Roads Fund Administration (RFA) says it plans to construct more tollgates across the country as a deliberate effort to generate more resources for the construction, maintenance and rehabilitation of roads in the country.
RFA chief executive officer Stewart Malata disclosed this to Business Review in an exclusive interview on Tuesday at the fund’s headquarters in Lilongwe in the context of the progress on the construction of two tollgates at Chingeni in Balaka and Kalinyeke in Dedza.
Among other key functions, RFA is mandated to identify other sources of funding for the construction, maintenance and rehabilitation of the country’s network of public roads.
Toll fees are charged to help compensate for the cost of road maintenance. The amount usually varies with type of vehicle, weight or number of axles.
“The plan is that funds permitting, we should have two more sites by close of the year and then next year, we should have another site.
“These should be of different sizes because in some roads, the traffic volume is very low and so we will put smaller tollgates but in some [roads] we know the traffic volumes are really good and we will put bigger tollgates,” said Malata.
Commenting on specific road networks where the fund is targeting to construct more tollgates, he cited the Karonga-Songwe road, Liwonde-Mangochi road, Mwanza-Zalewa-Blantyre road, Mchinji-Lilongwe road, Lakeshore road and also the road to Muloza border, among others.
He said currently, RFA only relies heavily on fuel levy as a key source of revenue, hence, the decision to diversify the source of income by setting up more tollgates.
Added Malata: “The fuel levy for now remains substantial because on average, fuel levy is K30 billion to K32 billion annually. This money represents about 85 to 90 percent of what we collect. We project to collect K4 billion annually from the two tollgates and obviously collect more when we construct more tollgates in the near future.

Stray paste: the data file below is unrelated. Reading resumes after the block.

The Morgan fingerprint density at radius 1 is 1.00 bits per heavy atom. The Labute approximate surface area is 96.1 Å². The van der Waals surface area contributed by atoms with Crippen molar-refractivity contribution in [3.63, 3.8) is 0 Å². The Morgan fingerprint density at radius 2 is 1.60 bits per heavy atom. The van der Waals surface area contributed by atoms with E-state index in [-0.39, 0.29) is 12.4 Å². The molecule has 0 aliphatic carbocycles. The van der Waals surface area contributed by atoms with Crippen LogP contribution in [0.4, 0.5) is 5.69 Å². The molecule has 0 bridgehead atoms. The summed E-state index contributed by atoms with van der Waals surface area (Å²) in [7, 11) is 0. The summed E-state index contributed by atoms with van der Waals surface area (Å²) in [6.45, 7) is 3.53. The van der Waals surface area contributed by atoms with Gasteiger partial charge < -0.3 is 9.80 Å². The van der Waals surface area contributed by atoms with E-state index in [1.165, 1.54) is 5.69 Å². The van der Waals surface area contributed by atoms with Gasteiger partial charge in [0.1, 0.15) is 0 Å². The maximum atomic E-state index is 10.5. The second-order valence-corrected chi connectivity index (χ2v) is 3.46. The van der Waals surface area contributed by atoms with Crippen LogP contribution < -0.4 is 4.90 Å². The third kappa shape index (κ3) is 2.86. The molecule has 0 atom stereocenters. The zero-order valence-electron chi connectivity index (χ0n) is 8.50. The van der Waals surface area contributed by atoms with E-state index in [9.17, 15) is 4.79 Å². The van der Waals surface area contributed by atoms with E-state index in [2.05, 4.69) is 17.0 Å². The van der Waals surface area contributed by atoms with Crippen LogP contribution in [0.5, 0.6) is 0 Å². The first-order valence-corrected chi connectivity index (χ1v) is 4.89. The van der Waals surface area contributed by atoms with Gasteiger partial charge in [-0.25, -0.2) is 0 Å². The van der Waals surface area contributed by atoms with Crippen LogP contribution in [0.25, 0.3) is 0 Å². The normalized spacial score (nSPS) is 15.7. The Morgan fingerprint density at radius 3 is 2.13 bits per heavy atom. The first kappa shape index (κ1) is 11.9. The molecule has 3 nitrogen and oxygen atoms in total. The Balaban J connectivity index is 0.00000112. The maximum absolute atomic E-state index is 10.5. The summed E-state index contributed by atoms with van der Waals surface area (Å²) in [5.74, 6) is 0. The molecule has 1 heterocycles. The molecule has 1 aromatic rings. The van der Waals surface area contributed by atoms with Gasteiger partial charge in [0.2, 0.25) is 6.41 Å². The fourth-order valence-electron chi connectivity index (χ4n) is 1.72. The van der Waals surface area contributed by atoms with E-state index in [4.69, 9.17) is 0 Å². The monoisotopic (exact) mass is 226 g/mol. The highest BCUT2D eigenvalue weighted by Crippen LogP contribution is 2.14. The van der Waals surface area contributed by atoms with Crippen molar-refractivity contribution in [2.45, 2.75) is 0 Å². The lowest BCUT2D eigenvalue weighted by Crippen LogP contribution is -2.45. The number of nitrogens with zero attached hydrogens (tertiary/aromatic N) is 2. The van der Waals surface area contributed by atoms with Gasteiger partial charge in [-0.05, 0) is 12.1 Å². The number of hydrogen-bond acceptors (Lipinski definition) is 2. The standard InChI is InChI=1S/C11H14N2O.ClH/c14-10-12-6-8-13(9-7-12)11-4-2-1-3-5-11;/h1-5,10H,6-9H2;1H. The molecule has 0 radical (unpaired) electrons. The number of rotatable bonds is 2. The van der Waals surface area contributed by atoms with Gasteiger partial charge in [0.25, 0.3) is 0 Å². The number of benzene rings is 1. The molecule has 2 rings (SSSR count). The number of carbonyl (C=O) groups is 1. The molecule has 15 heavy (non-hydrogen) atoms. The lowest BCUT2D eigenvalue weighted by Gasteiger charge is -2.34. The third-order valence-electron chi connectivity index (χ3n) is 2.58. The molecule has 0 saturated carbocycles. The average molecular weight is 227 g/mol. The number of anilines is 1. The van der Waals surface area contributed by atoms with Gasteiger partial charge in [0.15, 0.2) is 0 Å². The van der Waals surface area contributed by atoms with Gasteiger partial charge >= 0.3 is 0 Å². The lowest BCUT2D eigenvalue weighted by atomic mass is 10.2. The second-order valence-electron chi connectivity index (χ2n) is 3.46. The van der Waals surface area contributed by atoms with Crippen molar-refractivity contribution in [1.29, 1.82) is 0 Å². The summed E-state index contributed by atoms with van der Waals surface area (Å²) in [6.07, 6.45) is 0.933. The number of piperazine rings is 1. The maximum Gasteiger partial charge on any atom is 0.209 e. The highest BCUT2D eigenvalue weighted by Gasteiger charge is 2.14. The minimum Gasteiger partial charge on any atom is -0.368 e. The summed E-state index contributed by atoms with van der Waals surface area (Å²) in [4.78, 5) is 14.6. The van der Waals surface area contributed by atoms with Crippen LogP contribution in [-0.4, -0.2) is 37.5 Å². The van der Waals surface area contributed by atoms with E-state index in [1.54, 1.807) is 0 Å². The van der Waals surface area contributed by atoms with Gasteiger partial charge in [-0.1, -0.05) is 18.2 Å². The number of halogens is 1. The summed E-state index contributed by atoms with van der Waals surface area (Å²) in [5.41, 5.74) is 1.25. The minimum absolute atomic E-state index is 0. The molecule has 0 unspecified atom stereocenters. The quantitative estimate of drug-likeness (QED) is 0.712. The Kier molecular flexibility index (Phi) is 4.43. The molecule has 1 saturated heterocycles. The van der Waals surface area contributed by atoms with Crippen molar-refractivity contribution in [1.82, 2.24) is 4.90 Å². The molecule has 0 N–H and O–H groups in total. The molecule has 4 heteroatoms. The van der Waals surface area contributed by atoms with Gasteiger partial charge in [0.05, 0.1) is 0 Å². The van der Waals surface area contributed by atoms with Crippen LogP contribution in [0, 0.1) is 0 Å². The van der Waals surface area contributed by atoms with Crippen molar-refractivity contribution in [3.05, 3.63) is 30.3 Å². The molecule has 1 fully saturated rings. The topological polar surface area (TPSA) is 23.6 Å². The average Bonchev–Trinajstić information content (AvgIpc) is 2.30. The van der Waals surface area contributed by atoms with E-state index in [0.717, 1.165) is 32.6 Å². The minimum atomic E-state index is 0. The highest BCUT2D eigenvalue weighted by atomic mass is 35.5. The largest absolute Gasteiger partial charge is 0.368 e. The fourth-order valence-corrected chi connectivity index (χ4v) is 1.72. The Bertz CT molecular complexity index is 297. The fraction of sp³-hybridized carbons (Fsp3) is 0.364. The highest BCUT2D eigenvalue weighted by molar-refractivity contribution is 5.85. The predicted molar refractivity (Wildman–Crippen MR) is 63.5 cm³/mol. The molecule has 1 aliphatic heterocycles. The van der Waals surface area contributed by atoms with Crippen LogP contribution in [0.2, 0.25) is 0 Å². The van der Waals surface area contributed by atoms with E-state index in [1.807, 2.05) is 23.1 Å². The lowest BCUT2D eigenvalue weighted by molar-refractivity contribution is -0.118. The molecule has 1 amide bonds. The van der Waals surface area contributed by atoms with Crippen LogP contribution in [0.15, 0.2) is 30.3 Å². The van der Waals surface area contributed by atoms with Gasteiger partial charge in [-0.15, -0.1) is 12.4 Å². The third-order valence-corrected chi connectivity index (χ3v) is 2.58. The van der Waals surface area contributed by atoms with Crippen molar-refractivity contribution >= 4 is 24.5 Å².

“This will help us reduce the percentage contribution of fuel levy into the total pot. We will be very happy if fuel levy gives us 60 percent whereas these tollgates should give us 40 percent.”
Quizzed on the major risks of the tollgate projects, Malata cited acceptability by the public as a major risk but said the institution has hugely invested in public awareness where RFA officials are explaining advantages of tollgates to the nation as a whole.
He also said RFA has also massively engaged with the communities surrounding the projects led by their traditional leaders to ensure acceptance of the projects.
“First, when we were acquiring the land where the infrastructure was going to be built, we made sure that the communities were properly sensitised and we also made sure that they are properly compensated.
“Secondly, we have sensitised them through their traditional leaders to the effect that they know that the facilities are protected areas so they are not allowed to do vending anywhere near the facility,” he said.
The Chingeni tollgate, whose construction started on December 13 2020 and was initially designed to cost government K2 billion, will cost an extra K350 million due to delays. The tollgate project at Kalinyeke whose initial cost was K2.2 billion, will cost government K3 billion at the completion of the project.
Parliamentary Committee on Commissions, Statutory Corporations and State Enterprises Isaac Kaneka told Business Review recently that he was satisfied with progress of all construction work but lamented that Covid-19 was slowing down progress.
RFA was established in May 2007 following reforms that took place in the road sector in response to the findings and recommendations of the Road Maintenance Initiative.